Bzzt, wrong. They're mostly genitals. [deltabravo.net]

Re:So what??? (1)

jason.sweet (1272826) | more than 5 years ago | (#28696471)

Everyone knows they're all pictures of boobs anyway.

After years of psychological training, I can surmise that you were touching yourself when you wrote that.

Make some new ones? (1)

basementman (1475159) | more than 5 years ago | (#28695961)

How hard would it be to just make ten new ones? Hell I could do it for them, fold a piss of paper in half and take a piss on it. Now you don't have to worry about it for my lifespan + 70 years. I'm just worried some overzealous wikipedia editors might try to kill me so it's released into the public domain earlier.

Re:Make some new ones? (1, Funny)

Anonymous Coward | more than 5 years ago | (#28696203)

fold a piss of paper in half and take a piss on it

Hmmm, I don't think I need a Rorschach test to determine the issue here ...

Describe in single words only the good things that come into your mind about... your mother.

Re:Make some new ones? (1)

jez9999 (618189) | more than 5 years ago | (#28696431)

He's just pissy about her because she was pissed during pregnancy.

Public Domain Man (4, Insightful)

MightyMartian (840721) | more than 5 years ago | (#28695969)

If they're in the public domain, then they're in the public domain, and that ends it. I'm sure the APA can come up with some new, copyrighted ink blot tests. Perhaps they could involve images of Tom Cruise and L. Ron Hubbard in various disturbing poses.

The blots (4, Funny)

DarrenBaker (322210) | more than 5 years ago | (#28695975)

Here are some examples of ink blots, and patient reaction.
http://pbfcomics.com/?cid=PBF233-Psychoanalyst.jpg [pbfcomics.com]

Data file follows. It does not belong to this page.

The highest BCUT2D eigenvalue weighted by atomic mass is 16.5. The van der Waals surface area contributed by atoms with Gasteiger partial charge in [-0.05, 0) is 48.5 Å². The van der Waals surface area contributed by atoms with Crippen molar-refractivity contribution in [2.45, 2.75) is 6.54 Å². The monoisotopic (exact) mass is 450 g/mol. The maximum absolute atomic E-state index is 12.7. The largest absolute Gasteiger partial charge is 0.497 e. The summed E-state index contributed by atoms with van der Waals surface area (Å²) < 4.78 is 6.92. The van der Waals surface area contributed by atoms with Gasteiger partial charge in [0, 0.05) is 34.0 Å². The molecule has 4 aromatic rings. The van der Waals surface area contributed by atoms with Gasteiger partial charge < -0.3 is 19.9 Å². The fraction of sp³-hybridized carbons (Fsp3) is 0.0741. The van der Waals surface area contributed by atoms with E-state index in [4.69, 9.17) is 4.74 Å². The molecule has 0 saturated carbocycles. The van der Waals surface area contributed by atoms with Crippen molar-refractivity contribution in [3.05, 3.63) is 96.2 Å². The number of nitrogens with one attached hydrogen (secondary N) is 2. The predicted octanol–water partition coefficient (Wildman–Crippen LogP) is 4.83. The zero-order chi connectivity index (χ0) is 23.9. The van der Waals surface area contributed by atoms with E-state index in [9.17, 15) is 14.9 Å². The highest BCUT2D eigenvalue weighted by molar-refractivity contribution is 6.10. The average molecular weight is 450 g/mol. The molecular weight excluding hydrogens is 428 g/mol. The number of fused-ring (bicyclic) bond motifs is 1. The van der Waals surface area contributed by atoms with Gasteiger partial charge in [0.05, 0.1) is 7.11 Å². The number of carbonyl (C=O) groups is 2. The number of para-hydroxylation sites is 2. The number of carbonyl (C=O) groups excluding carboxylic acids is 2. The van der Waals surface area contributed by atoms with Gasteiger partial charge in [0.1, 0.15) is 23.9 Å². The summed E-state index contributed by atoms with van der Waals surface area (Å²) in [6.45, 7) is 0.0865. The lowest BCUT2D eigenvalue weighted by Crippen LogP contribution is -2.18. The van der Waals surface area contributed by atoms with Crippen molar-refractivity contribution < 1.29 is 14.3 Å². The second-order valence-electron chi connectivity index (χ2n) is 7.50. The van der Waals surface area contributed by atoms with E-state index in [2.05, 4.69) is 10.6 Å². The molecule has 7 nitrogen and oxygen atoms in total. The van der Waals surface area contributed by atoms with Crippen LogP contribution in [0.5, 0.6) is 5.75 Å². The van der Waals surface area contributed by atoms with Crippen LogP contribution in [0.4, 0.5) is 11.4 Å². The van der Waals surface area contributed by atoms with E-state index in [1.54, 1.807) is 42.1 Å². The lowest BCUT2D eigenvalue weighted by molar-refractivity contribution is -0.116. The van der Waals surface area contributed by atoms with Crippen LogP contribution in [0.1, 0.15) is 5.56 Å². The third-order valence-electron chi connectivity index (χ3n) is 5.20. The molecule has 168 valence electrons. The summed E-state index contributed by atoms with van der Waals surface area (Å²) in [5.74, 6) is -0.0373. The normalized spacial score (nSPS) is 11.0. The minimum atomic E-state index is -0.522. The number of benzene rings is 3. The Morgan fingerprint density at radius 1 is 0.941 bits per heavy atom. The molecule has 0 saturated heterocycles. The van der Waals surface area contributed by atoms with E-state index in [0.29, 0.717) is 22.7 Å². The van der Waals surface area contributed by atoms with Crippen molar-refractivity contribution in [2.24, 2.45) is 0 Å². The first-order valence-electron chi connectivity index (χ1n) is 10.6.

MOD PARENT UP (1, Insightful)

Anonymous Coward | more than 5 years ago | (#28696105)

Perry Bible Fellowship is almost as good a cultural touchstone as the Simpsons... but goes places that broadcast TV isn't allowed.

Are the images important? (1)

witch-doktor (1592325) | more than 5 years ago | (#28695981)

Isn't the main requirement that they be ambiguous, so that what the subject says is more related to their internal state, rather than the input?

Re:Are the images important? (4, Insightful)

camperdave (969942) | more than 5 years ago | (#28696277)

I'm surprised that there's only ten images (and that they haven't changed over the years). I don't know the history of the test, and I am by no means a psychologist or psychiatrist, however I suspect it would work something like this:
  1. Get a series of inkblots together
  2. Gather and correlate data on how healthy people describe blots
  3. Gather and correlate data on how people with known problems describe blots
  4. Show inkblots to patients
  5. See how their results line up with previous correlations
  6. ???
  7. profit

Since when (1)

Alarindris (1253418) | more than 5 years ago | (#28695983)

was this test considered effective for anything?

Haven't too many people already seen them? (1)

necrodeep (96704) | more than 5 years ago | (#28695989)

Seriously - they have to have been in about a hundred movies. And all over the place.

Maybe it's time for the Psychological research people to join the 21st century and make some new digital inkblots?

When were they released? (3, Informative)

oodaloop (1229816) | more than 5 years ago | (#28695991)

The wikipedia page says it made it to public domain in 1992. Why exactly is this news?

Re:When were they released? (0)

Anonymous Coward | more than 5 years ago | (#28696185)

The wikipedia page says it made it to public domain in 1992. Why exactly is this news?

Typical late Slashdot story, are you surprised? ;)

"Big Secrets" by William Poundstone (4, Informative)

mattack2 (1165421) | more than 5 years ago | (#28696003)

At least some of them showed up in "Big Secrets" by William Poundstone over 20 years ago. (Great book IMHO, though the sequels go down in quality as he scrounges for more secrets.) He also discusses what types of things are 'bad' to see in them.

Ummm... (1)